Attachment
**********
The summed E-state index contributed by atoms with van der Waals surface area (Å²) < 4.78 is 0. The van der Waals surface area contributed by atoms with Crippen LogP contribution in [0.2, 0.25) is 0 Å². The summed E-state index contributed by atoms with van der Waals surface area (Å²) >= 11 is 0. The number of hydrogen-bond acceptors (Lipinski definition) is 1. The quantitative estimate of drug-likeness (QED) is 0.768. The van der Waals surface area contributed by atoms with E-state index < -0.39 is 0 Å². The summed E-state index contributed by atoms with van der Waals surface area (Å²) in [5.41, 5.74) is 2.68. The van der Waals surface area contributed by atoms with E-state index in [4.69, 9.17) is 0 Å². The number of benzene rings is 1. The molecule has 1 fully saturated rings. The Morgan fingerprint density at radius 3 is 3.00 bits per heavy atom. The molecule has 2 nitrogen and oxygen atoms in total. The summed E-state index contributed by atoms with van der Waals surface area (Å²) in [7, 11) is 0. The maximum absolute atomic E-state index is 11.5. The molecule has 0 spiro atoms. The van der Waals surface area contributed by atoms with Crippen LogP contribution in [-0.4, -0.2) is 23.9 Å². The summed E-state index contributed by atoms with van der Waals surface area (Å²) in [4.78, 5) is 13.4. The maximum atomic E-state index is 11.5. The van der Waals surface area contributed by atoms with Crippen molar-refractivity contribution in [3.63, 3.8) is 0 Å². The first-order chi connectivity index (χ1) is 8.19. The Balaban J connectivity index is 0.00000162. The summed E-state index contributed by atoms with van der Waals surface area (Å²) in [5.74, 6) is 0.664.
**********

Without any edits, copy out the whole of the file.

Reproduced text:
The summed E-state index contributed by atoms with van der Waals surface area (Å²) < 4.78 is 0. The van der Waals surface area contributed by atoms with Crippen LogP contribution in [0.2, 0.25) is 0 Å². The summed E-state index contributed by atoms with van der Waals surface area (Å²) >= 11 is 0. The number of hydrogen-bond acceptors (Lipinski definition) is 1. The quantitative estimate of drug-likeness (QED) is 0.768. The van der Waals surface area contributed by atoms with E-state index < -0.39 is 0 Å². The summed E-state index contributed by atoms with van der Waals surface area (Å²) in [5.41, 5.74) is 2.68. The van der Waals surface area contributed by atoms with E-state index in [4.69, 9.17) is 0 Å². The number of benzene rings is 1. The molecule has 1 fully saturated rings. The Morgan fingerprint density at radius 3 is 3.00 bits per heavy atom. The molecule has 2 nitrogen and oxygen atoms in total. The summed E-state index contributed by atoms with van der Waals surface area (Å²) in [7, 11) is 0. The maximum absolute atomic E-state index is 11.5. The molecule has 0 spiro atoms. The van der Waals surface area contributed by atoms with Crippen LogP contribution in [-0.4, -0.2) is 23.9 Å². The summed E-state index contributed by atoms with van der Waals surface area (Å²) in [4.78, 5) is 13.4. The maximum atomic E-state index is 11.5. The van der Waals surface area contributed by atoms with Crippen molar-refractivity contribution in [3.63, 3.8) is 0 Å². The first-order chi connectivity index (χ1) is 8.19. The Balaban J connectivity index is 0.00000162. The summed E-state index contributed by atoms with van der Waals surface area (Å²) in [5.74, 6) is 0.664.